Cabinetry laid out in long, horizontal bands directs attention toward views of downtown Milwaukee and Lake Michigan.

Cabinetry laid out in long, horizontal bands directs attention toward views of downtown Milwaukee and Lake Michigan.

Credit: Doug Edmunds

A new residence on the top floor of a cold-storage facility converted to living units, Blur Loft is named for the translucent panels that diffuse daylight through its interior. But the “living hall,” the Milwaukee apartment’s combined cooking/dining/living space, gets its light and views unfiltered. Stretching along the building’s broad eastern exposure, the room enjoys “absolutely amazing views to downtown and across to the lake,” says architect Brian Johnsen. Because the kitchen is partly open to the dining/living areas, Johnsen and partner Sebastian Schmaling gave it a crisp, tightly organized appearance. “We wanted to make it as understated and simple as possible,” Johnsen explains, “but very highly functional for cooking.”

The cabinet layout accentuates the horizontality of the larger space, with wide, deep wenge-faced drawers handling most of the undercounter storage. “They aren’t interrupted by numerous verticals or changes of cabinet door direction,” Johnsen notes. The wall cabinets’ uplift doors form horizontal bands of wenge and etched glass, the latter lit from behind with low-voltage fixtures. When evening activity shifts from the kitchen to the adjacent dining area, he says, “It becomes this very ethereal lighting characteristic, transmitting a lot of moodiness.”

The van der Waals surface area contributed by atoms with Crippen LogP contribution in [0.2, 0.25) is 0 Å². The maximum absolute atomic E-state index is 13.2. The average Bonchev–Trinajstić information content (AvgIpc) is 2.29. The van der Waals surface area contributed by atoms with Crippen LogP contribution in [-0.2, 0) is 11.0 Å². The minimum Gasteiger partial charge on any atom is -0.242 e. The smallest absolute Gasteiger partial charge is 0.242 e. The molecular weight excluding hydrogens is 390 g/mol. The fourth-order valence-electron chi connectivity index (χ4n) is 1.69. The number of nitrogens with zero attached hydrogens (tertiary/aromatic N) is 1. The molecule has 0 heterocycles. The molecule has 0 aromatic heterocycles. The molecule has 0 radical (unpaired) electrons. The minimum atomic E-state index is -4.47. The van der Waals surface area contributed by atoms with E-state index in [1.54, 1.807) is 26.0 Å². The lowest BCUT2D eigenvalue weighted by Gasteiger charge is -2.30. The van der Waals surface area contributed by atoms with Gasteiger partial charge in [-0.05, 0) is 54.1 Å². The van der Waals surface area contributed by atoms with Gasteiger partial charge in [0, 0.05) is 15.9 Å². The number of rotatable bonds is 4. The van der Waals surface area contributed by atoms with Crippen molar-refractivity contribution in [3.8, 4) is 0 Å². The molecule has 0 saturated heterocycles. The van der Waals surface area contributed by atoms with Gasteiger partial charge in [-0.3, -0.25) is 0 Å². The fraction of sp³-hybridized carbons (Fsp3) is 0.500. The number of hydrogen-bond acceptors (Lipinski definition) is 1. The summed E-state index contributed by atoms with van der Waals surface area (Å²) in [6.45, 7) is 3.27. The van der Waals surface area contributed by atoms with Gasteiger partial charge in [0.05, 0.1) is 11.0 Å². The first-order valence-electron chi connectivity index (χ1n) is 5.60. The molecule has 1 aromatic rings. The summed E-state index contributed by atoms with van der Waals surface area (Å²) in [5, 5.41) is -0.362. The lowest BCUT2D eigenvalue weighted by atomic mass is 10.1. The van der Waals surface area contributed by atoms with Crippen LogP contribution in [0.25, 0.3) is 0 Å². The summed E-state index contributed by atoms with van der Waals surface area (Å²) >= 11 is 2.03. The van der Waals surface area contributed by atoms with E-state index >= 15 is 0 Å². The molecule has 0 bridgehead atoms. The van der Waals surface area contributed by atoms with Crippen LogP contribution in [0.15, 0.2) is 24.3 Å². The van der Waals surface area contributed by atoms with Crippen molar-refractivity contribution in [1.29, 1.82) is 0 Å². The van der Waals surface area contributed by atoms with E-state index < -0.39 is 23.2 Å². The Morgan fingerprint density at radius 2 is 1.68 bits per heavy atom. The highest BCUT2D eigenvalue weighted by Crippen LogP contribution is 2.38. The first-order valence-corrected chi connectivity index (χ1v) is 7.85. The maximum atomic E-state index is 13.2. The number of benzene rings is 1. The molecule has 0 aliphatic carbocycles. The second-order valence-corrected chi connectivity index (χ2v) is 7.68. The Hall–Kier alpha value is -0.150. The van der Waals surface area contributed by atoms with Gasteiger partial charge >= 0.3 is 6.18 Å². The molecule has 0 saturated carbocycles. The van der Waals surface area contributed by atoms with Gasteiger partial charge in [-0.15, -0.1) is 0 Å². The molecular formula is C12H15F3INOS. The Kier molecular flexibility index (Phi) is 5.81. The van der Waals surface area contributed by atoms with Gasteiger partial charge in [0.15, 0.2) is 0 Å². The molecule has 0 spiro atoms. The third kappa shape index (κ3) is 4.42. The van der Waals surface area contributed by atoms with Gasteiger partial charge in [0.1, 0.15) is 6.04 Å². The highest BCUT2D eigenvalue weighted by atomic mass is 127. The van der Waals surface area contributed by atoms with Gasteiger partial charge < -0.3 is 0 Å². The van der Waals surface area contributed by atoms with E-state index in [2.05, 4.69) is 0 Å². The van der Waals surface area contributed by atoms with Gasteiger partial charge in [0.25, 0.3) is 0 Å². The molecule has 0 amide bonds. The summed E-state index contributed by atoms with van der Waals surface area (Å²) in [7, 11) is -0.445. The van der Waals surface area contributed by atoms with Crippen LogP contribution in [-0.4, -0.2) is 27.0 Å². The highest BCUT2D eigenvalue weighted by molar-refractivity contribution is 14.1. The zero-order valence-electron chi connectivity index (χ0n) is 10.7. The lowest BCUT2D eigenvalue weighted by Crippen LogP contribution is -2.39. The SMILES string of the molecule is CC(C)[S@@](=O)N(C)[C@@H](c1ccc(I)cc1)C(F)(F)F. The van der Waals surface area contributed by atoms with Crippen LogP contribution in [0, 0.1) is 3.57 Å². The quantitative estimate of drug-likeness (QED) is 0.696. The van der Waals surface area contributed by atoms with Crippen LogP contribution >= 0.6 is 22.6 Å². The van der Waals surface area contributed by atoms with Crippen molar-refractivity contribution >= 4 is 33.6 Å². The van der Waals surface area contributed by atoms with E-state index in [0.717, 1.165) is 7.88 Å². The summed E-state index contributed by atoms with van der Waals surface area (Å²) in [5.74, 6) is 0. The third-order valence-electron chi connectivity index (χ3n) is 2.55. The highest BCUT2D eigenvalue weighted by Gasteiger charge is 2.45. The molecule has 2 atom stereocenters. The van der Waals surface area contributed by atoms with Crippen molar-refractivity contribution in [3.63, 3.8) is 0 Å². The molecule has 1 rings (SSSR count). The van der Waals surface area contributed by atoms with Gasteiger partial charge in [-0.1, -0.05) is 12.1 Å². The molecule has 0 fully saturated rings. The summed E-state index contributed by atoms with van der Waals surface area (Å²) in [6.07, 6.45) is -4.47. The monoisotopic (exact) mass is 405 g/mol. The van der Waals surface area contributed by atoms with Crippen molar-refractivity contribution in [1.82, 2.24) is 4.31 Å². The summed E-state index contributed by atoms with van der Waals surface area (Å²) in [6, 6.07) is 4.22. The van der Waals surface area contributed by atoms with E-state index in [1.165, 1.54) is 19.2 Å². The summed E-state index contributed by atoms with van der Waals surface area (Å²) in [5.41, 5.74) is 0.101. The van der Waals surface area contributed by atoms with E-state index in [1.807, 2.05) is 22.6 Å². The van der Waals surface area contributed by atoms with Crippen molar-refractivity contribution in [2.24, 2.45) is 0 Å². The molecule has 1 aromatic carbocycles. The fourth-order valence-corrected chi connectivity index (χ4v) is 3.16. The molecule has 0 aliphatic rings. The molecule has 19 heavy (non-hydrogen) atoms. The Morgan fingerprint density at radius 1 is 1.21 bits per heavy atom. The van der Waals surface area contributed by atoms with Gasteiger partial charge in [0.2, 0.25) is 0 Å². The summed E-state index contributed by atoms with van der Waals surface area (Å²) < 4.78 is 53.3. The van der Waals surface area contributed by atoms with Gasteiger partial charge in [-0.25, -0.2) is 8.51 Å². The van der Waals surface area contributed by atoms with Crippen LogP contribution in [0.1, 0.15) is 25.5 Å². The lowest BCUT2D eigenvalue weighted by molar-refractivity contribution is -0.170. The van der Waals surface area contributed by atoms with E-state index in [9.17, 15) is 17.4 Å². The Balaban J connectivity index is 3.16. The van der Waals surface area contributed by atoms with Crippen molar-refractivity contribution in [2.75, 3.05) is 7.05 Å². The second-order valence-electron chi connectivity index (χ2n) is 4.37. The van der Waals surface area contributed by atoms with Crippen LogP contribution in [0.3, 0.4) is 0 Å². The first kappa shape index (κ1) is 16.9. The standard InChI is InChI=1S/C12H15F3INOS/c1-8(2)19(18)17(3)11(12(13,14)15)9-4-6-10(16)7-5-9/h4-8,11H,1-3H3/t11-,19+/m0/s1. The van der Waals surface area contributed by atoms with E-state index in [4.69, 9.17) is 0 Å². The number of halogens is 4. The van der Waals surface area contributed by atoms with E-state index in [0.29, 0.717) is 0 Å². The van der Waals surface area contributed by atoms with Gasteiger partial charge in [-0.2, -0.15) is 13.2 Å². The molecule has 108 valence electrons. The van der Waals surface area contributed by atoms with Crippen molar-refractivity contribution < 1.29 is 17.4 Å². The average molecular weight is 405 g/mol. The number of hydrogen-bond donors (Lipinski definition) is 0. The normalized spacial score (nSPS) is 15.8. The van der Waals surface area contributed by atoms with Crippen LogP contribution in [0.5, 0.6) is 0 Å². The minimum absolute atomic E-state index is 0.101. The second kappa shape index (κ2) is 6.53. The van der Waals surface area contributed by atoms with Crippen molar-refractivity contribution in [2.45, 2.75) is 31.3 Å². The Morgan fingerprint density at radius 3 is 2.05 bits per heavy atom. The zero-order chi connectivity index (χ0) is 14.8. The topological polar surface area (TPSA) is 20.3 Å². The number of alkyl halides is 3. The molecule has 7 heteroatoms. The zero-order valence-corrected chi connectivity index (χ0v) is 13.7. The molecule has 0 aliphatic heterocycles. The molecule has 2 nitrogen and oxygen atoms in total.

• A bamboo counter winds from floor to ceiling, creating a distinctive boundary between the kitchen and the adjacent dining area.

    Credit: Doug Edmunds

    A bamboo counter winds from floor to ceiling, creating a distinctive boundary between the kitchen and the adjacent dining area.
The ceiling, which drops over the kitchen to conceal structural elements and mechanical runs, jumps up near the outside wall to emphasize the height of the city-view windows. Taking advantage of an awkwardly located structural column, Johnsen and Schmaling framed the vertical element with a serpentine counter of carbonized bamboo. “The bamboo band intervenes between floor, counter, walls, and ceiling,” Johnsen says, its relatively uniform color picking up the darker shades of the more variegated bamboo flooring. Folding the prosaic function of a countertop into a sculptural form, he says, “it defines the interaction between the kitchen, a small eating area, and the dining room.”

Project: Blur Loft, Milwaukee; Builder: KBS Construction, Milwaukee; Architect: Johnsen Schmaling Architects, Milwaukee; Photographer: Doug Edmunds. / Resources: Cooktop: Wolf; Dishwasher: Miele; Lighting fixtures: Eureka, Halo; Oven: Wolf; Paints: Benjamin Moore; Plumbing fittings: Hansgrohe; Plumbing fixtures: Blanco; Refrigerator: Sub-Zero.

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